I have had this exact situation with one exception.... there were 12 boys, not 5.
What worked for us was classic comedic scenes. We looked at mime (a la Buster Keaton and Chaplin), slap-stick (Three Stooges) and Abbott and Costello. They identified what they thought was funny and went online (SUPERVISED) to find modern corollaries. The guys loved it and found things from today that echoed everything we looked at in class. We discussed how comedy was built (e.g. how Abbott and Costello can get 10 minutes out of Who's On First with the same bit over and over again) and their observations about voice and physicality were on-point. They also were able to try their hand at each form we looked at. They had some success, too- most notably with Abbott and Costello's 7 x 13 = 28 which they obtained permission to perform in a few sixth grade math classrooms where the teachers worked the 'bad math' into their lessons.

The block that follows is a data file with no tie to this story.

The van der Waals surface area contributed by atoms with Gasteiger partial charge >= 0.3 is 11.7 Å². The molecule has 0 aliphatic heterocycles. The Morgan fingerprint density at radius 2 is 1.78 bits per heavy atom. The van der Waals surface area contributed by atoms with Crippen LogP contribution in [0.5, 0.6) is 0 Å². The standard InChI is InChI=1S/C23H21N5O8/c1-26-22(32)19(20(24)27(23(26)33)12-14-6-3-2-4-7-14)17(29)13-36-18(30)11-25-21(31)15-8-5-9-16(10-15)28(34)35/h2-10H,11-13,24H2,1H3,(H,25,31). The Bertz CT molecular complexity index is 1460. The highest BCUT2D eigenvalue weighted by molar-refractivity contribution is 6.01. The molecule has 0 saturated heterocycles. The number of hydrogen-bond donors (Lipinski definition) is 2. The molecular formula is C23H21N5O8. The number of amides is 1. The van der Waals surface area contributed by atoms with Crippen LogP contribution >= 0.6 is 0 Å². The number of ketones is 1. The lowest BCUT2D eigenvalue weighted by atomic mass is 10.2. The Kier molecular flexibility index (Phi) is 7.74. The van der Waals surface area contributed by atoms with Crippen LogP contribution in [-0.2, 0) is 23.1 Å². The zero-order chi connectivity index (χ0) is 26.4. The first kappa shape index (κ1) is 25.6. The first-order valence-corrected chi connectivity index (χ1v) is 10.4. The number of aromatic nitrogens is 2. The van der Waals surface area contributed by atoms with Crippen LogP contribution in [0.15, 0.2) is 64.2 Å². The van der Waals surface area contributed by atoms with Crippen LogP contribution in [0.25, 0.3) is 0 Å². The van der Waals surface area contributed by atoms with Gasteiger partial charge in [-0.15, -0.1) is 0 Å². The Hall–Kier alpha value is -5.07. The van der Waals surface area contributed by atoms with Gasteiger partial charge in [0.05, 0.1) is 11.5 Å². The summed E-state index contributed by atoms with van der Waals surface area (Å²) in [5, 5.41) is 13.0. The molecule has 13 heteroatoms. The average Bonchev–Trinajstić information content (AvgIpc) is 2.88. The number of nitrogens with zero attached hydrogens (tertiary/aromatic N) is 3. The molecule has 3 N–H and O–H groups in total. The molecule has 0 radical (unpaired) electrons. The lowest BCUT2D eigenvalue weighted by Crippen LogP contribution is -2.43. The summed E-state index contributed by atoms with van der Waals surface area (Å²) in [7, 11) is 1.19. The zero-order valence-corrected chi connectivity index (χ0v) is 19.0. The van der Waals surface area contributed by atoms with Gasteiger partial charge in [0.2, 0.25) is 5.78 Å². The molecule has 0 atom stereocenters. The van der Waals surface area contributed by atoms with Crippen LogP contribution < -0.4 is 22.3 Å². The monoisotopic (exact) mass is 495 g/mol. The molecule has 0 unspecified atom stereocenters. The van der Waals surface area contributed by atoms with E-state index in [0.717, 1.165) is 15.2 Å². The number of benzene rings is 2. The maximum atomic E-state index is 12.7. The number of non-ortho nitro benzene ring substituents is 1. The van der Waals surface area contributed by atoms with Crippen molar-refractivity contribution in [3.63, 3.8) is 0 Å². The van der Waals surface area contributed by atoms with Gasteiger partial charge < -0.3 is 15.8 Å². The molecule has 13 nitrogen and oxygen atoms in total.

If you are doing a stage combat unit, you can do the opening scene of Romeo and Juliet. Abraham, Sampson, Gregory, Tybalt, Benvolio. (Cut Balthasar. He doesn't have any lines anyway.) I start with the thumb biting and end with the Tybalt/Benvolio fight. You can trim the dialogue a bit. We use cut pool noodles for swords. My middle-schoolers love it.
Markham Woods Middle School
6003 Markham Woods Road
Lake Mary, FL 32810